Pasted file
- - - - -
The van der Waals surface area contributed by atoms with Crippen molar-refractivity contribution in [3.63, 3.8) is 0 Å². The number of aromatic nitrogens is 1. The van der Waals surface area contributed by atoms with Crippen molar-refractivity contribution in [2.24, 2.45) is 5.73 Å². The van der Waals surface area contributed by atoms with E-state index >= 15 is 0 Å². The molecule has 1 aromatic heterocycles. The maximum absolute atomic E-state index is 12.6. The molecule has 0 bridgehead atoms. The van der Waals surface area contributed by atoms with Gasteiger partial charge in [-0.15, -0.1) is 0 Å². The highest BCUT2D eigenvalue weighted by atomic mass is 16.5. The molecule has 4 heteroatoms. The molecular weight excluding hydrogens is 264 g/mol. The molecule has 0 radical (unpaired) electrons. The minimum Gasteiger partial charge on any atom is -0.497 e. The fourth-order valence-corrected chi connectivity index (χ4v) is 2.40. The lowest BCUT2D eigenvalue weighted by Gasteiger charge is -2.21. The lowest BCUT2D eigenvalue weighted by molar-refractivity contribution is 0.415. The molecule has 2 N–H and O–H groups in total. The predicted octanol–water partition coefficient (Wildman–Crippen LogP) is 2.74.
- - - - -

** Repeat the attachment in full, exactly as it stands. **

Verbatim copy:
The van der Waals surface area contributed by atoms with Crippen molar-refractivity contribution in [3.63, 3.8) is 0 Å². The number of aromatic nitrogens is 1. The van der Waals surface area contributed by atoms with Crippen molar-refractivity contribution in [2.24, 2.45) is 5.73 Å². The van der Waals surface area contributed by atoms with E-state index >= 15 is 0 Å². The molecule has 1 aromatic heterocycles. The maximum absolute atomic E-state index is 12.6. The molecule has 0 bridgehead atoms. The van der Waals surface area contributed by atoms with Gasteiger partial charge in [-0.15, -0.1) is 0 Å². The highest BCUT2D eigenvalue weighted by atomic mass is 16.5. The molecule has 4 heteroatoms. The molecular weight excluding hydrogens is 264 g/mol. The molecule has 0 radical (unpaired) electrons. The minimum Gasteiger partial charge on any atom is -0.497 e. The fourth-order valence-corrected chi connectivity index (χ4v) is 2.40. The lowest BCUT2D eigenvalue weighted by Gasteiger charge is -2.21. The lowest BCUT2D eigenvalue weighted by molar-refractivity contribution is 0.415. The molecule has 2 N–H and O–H groups in total. The predicted octanol–water partition coefficient (Wildman–Crippen LogP) is 2.74.